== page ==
• Pitch some short plot arcs that get your character off the roster and a new character in their place. Come prepared with a list like the one above and pitch them to the group. See if anyone buys into one or more of them. Start a brainstorming session with the group. After all, you don’t care all that much how the character exits, just that they do.
  • Bring in and start training your replacement. Hunt down and hire an NPC or start taking more ownership of an existing NPC. Increase the spotlight time they get. As they move into the spotlight, move your old character out. Eventually step into the NPCs shoes and relegate the old PC to an NPC. Just get buy-in from the game master first. Set a timeline while discussing with the game master too, otherwise you may find this taking far longer than you’d like.
  • Worst case, start transitioning the character to something you’d like to play more. Riff off an event in the game and start roleplaying a shift in attitude. Maybe the narrator’s priest becomes disillusioned with a non-violent approach, heads down a more merciless path and starts multiclassing into paladin. Maybe they start hearing voices and having visions after being exposed to an outsider, starts speaking in riddles and multiclasses into sorcerer.

If you’re the game master in this situation, same deal. No amount of “important to the story” is something that can’t be worked around for a player to have a character they can enjoy. You may have to weave in a subplot, you might have to scale back encounter difficulty for a while till you get a hold on the way a new character clicks with the group, but those are things you’re doing anyway. Don’t be a big jerk.

Categories: Game Theory & Design

Why Safety Tools Are Important To Me

5 March 2018 - 5:00am

I grew up in the 1980’s when D&D came in two flavors: Basic and Advanced. Back then, we just played the game and didn’t worry about table safety and how people felt. That was in a large part for two reasons: First, we lacked the experience and lexicon to describe the concept of table safety. Second, we were kids and safety, in general, was mostly an alien concept. As evidence, I submit the giant dirt ramp we jumped on our bicycles without helmets, Roman candle fights, and riding in the back of station wagons without seat belts.

So it might sound like I am not a big fan of table safety or safety tools. Wrong.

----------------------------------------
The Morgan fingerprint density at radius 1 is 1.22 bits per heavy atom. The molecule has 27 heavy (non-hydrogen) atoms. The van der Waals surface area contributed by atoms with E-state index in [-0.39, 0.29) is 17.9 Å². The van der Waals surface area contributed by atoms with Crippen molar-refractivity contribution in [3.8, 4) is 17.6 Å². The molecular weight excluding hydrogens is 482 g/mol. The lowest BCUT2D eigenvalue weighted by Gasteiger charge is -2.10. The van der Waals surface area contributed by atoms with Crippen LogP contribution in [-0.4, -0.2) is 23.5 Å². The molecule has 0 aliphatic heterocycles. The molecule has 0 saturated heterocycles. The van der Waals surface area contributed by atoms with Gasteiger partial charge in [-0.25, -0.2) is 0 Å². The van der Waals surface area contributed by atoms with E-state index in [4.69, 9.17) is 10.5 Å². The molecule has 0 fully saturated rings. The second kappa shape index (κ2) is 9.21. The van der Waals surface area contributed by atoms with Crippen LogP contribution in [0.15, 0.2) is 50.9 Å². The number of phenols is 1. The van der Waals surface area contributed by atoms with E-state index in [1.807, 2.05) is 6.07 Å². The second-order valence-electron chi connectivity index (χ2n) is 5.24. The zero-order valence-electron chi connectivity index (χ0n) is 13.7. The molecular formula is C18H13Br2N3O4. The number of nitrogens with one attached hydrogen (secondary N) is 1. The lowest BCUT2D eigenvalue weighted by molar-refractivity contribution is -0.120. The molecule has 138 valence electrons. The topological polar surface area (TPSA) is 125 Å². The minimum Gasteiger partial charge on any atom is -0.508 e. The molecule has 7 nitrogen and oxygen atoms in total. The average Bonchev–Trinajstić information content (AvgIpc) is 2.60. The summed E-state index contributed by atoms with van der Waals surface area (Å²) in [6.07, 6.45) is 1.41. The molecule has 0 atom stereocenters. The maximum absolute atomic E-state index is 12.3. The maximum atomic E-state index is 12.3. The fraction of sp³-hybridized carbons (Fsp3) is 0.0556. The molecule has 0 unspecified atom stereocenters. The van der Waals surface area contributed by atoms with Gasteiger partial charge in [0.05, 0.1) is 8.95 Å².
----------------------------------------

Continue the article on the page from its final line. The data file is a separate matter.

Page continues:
Today, I am going to share some of my reasons why, and how I handle safety at my tables.

We Got Better At This

Just because we rode in the back of station wagons without seat belts then, does not mean that my kids don’t need to wear seat belts now. Nor are my kids allowed on their bikes without helmets on. The reason being is that as time goes on, we learned more and develop better safety tools (helmets, airbags, etc), making things safer. Why wouldn’t we want to be safe or make the people we love safe?

The same is true for role-playing games. Yes back in the Moldvay D&D days I was not using an X-card, but I was certainly triggered by an adversarial GM who could (and did) ruin sessions based on their mood. Today, we have learned about table safety and we have real tools we can use to communicate safety. Similar to how I won’t leave the driveway until everyone is seat-belted in, I don’t start running a game until I put my X-card on the table.

Safety Recap

This article is more about why I use safety tools than what they are, but for those not totally familiar with them, here is a brief recap of some major concepts.

  • Safety – the feeling of being respected, having a voice at the table, not being bullied, being candid, and not having any emotions triggered.
  • Safety tools – items and procedures that can be used during a game to set boundaries and to indicate when safety may have been compromised.
  • Safety break – when something in the game causes one or more players in the game to lose safety. Sometimes referred to as triggering or being triggered.

There are a number of great safety tools that can be used. Each approaches safety a bit differently, but all have the intention to maintain safety at the table. For an awesome list of safety resources, check out the Safety webpage for Breakout Con (shout-out to Rachelle Shelkey for compiling the list):   My Favorite Tools

I have three favorite safety tools that I use in my games today. I don’t use all three in every game, but I have all three available when I play. They are:

  • Lines and Veils – This tool establishes boundaries in a game; defining what we won’t include in the game (Lines), and what we will include but not in great detail (Veils).